Autumn 1971

pastedGraphic.png This Chinese character, (commonly used in written Korean), means Autumn.*

Giles Ryan
© Copyright 2024 by Giles Ryan

Photo courtesy of Wikimedia Commons.
Photo courtesy of Wikimedia Commons.

Kangwŏn Province begins in the central mountains east of Seoul, extends out to the Sea of Japan, and stretches down one third of the peninsula, its northern limit being the DMZ separating South Korea from North Korea. Many people in the province were from the North, found themselves in the South when the fighting ended with the armistice in 1953 and stayed in the province near the new border with the idea that this division was surely temporary, couldn’t last much longer, and if they just waited until the war really ended, they could rejoin their relatives in Pyŏngyang or Kaesŏng or any of a thousand villages called home. In 1971 they were still waiting. 

The war had never really ended and the armistice fooled no one. Both sides of the DMZ were heavily armed, and cross-border incidents were still common, and this included raiding parties by mujangkongbi – the armed Communist infiltrators – and in 1968 one of these groups got as far as downtown Seoul. On quiet nights in Chunchŏn, after the midnight curfew, with the breeze coming from the hills of the DMZ to the north, one might hear the faint sound of gunfire. One night it was quite loud, surely not that far away, but one never learned what happened.

In those years the Peace Corps sent only single men to Kangwŏn Province. When four of us —  Fred, Dan, Doug and I  — first went to our schools, we were told that in an emergency we must try to make our way to Wŏnju, two hours by country bus to the south. This was the headquarters of the 2nd Corps of the ROK Army.  No one took this advice seriously because the road to Wŏnju meandered over steep hills and through narrow river valleys, and one could too easily imagine this one route south choked with refugees making the same desperate run.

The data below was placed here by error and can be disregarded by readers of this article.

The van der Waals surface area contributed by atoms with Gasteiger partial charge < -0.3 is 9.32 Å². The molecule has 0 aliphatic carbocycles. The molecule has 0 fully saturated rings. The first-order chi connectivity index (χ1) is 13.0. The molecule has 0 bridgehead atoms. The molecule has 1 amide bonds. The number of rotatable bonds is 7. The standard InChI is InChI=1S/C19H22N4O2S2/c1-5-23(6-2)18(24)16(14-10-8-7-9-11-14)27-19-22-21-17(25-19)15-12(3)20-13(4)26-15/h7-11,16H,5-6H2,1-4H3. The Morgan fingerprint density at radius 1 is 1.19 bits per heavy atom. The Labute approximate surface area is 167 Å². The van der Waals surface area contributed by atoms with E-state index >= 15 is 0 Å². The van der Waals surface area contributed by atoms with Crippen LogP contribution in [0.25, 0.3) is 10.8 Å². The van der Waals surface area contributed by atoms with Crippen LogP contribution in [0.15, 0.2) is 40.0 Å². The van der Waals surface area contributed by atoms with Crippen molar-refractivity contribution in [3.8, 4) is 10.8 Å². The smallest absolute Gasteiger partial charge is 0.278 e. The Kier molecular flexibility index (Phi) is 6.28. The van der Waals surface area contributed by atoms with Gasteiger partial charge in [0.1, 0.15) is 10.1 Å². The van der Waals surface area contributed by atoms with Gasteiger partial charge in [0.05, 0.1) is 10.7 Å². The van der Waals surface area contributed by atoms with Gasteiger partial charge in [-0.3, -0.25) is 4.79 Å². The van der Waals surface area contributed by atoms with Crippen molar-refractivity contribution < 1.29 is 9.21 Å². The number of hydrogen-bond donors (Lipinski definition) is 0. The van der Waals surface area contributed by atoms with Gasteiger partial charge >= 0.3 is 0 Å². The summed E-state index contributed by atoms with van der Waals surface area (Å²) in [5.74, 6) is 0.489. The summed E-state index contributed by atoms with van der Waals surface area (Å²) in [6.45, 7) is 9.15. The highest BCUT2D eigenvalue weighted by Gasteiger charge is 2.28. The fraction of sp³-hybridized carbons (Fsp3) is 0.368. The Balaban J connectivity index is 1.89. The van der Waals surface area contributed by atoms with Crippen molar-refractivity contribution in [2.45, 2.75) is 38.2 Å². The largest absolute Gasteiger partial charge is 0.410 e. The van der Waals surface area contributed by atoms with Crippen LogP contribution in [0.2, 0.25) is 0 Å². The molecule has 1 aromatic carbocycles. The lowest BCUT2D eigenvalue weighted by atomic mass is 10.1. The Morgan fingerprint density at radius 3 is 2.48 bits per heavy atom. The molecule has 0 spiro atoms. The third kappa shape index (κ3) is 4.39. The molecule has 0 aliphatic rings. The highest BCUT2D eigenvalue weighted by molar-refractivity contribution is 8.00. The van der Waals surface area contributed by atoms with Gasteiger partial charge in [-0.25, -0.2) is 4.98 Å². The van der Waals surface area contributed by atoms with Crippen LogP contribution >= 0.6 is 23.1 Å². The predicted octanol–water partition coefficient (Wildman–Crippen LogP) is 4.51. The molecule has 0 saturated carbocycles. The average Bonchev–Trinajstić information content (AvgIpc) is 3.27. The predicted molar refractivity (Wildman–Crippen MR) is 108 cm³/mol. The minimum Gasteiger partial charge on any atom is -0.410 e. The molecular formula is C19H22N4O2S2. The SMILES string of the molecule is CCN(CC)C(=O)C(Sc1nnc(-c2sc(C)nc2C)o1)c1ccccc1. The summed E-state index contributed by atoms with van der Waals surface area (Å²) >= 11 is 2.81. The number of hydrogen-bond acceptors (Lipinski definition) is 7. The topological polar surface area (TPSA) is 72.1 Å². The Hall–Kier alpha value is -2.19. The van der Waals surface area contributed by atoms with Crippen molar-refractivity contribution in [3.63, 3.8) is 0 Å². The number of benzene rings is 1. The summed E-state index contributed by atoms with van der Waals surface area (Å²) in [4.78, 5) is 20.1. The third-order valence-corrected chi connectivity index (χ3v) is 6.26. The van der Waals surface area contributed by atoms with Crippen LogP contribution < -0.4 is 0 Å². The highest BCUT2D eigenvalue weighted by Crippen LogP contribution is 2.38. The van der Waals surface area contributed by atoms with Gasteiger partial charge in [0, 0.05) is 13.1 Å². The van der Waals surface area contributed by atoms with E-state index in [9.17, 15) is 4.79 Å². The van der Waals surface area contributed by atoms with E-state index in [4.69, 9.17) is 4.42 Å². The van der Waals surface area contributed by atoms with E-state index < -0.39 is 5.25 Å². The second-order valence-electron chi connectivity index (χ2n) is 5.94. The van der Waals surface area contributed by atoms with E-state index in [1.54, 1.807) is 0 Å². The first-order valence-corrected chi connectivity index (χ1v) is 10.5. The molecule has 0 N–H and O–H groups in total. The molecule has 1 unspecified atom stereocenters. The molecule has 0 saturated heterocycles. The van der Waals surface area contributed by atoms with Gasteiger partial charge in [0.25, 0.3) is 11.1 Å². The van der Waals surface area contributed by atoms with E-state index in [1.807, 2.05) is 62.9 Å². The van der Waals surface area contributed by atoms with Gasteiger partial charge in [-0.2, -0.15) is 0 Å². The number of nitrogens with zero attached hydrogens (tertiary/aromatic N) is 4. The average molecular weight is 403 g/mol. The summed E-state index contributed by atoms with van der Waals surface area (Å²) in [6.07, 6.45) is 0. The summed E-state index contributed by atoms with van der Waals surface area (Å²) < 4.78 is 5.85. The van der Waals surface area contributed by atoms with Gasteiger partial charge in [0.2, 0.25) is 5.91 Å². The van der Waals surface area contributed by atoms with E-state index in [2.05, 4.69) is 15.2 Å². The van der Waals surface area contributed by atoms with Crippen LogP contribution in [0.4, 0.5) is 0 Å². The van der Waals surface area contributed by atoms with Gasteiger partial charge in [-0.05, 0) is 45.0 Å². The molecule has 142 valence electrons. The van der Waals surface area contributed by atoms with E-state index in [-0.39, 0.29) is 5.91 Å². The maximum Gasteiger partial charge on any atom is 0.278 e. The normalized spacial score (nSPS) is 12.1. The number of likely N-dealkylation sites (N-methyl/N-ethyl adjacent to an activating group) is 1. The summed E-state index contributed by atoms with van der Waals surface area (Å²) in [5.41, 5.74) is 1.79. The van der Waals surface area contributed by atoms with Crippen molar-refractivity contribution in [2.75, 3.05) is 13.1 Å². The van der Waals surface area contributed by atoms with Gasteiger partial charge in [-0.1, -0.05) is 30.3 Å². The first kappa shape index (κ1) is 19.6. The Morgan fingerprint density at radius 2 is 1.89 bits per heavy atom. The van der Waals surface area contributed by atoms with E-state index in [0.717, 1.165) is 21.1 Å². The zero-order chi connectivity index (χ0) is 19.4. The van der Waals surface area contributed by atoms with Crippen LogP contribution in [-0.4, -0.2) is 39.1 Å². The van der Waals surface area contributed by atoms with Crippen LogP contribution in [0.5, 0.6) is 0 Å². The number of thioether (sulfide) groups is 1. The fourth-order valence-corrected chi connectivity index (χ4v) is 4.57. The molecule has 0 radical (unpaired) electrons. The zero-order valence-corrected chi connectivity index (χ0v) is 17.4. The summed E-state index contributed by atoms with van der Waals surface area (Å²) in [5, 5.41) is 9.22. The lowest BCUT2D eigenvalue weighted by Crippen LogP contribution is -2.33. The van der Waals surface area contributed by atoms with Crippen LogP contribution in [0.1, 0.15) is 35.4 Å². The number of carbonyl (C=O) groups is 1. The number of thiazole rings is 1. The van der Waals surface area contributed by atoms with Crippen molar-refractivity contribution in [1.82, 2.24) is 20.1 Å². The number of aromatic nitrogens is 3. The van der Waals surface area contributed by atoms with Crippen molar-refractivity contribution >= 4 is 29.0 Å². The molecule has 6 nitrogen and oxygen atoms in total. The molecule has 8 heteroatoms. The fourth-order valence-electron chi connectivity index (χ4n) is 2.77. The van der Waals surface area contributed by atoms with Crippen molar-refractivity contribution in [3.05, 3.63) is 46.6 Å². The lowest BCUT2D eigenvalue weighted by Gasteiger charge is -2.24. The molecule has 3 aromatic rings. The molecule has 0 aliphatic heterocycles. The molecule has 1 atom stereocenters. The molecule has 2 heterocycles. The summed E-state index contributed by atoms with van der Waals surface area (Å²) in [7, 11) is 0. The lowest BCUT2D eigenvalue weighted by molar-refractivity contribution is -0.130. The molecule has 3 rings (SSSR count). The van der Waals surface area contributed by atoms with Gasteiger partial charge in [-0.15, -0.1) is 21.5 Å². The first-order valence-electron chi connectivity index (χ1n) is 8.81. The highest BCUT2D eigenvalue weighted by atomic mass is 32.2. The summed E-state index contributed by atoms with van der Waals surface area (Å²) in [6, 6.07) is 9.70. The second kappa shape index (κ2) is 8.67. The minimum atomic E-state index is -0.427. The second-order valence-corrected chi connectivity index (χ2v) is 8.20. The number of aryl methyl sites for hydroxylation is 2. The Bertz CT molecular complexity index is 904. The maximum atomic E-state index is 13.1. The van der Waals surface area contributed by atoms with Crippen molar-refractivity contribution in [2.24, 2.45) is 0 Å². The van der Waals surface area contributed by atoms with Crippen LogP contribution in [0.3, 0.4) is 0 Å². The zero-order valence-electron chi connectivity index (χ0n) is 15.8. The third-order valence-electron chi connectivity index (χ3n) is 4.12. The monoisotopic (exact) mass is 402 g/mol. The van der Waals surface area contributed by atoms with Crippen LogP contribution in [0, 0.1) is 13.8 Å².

There was another American teacher who lived in Wŏnju, our friend Larry, and every now and then we would meet on the weekend. More often Larry would come up to Chunchŏn, the provincial capital, to see what little there was in the way of city lights, but on one memorable occasion Larry wrote that he knew a particularly good hiking trail and a place where we could spend the night on the mountain, so Fred and I took the bus to Wŏnju.

It was a morning in early November when Larry met us at the bus station. He had stopped by the market and picked up some fruit and other provisions which we shared between our backpacks. We took a small country bus several kilometers down a rugged unpaved road, got off and began a long walk along a path that wandered through the harvested paddies and then gradually began to gain elevation and took us up toward the mountain peak we could see in the distance, Chiaksan.